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Convergent Outsourcing Collection Letter for Debt Not Owed Class Action

Bill Stamped with Words "Past Due"

The Fair Debt Collection Practices Act (FDCPA) is meant to protect consumers from abuses and unfair tactics used by third-party debt collectors for consumer debt. The complaint for this class action alleges that Convergent Outsourcing, Inc. violated this law in send a debt collection letter to a consumer for money she claims she did not owe.

The class for this action is all consumers to whom Convergent sent a collection letter substantially and materially similar to the one sent to the plaintiff in this case, where the date of the letter was between October 3, 2018 and the present.

Plaintiff Aja A. Fennell allegedly owed a debt incurred for personal, family, or household purposes. At some point, this alleged debt was assigned to Convergent for collection. 

Convergent sent Fennell a collection letter dated October 5, 2018. This was the initial communication from Convergent to Fennell about the debt. A copy of it was attached to the complaint when it was filed. 

The FDCPA requires that a third-party debt collector like Convergent must provide consumer debtors with certain information, either in the initial communication about the debt or within five days thereafter. Among the things that debt collectors must tell debtors is the amount of the debt and the creditor to whom the debt is owed.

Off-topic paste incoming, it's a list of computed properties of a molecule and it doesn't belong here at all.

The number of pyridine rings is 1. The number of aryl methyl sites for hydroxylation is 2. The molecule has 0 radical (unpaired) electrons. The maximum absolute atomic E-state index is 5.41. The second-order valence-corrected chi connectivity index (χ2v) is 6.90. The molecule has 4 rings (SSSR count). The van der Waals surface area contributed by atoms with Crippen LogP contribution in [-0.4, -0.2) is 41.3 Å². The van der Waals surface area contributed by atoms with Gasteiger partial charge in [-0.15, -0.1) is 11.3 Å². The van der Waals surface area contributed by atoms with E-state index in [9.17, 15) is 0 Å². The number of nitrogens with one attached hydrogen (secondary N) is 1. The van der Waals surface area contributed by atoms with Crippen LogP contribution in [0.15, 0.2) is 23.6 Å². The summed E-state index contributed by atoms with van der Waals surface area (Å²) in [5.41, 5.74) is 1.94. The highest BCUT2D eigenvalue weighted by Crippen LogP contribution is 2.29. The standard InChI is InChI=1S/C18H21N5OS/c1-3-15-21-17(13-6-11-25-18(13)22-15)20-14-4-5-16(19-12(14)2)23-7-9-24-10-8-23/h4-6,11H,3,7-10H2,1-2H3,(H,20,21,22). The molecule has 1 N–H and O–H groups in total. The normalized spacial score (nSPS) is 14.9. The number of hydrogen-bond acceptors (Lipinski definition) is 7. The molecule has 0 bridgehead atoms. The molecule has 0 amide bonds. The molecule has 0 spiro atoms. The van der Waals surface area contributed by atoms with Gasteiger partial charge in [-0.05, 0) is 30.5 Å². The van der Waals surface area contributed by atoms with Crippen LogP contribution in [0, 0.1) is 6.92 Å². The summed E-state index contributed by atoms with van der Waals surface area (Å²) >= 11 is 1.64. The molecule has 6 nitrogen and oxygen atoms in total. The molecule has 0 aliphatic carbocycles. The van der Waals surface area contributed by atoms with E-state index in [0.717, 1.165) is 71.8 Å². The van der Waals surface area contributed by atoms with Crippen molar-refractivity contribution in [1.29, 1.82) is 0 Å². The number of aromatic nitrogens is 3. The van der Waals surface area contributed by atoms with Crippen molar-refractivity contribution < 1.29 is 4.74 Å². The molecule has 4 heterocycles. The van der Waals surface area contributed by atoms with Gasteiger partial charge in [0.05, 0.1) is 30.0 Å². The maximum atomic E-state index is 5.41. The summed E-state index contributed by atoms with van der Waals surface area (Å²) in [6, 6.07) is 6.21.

The letter from Convergent claimed that Fennell owed $2,243.63. However, the complaint says, Fennell does not owe this amount or anything at all to the entity named in the letter. Also, the letter claimed that the debt was owed to Jefferson Capital Systems, LLC. The complaint says that company did not offer to extend credit to Fennell, nor did Fennell ever enter into any transaction with the company. Fennell, the complaint says, does not owe this debt to this party.

According to the complaint, these statements violate the law in various ways. First, it says, they violate the specific requirements for accurate information, including the amount of the debt and the creditor to whom the debt is owed. 

Second, they violate the general requirement that debt collectors “may not use any false, deceptive, or misleading representation or means in connection with the collection of the debt.” The claims that Fennell owed over $2,000, and that the creditor was Jefferson Capital Systems, were false representations, the complaint says.

The law also prohibits the false representation of the character, amount, or legal status of any debt, which the complaint claims also applies in this case.

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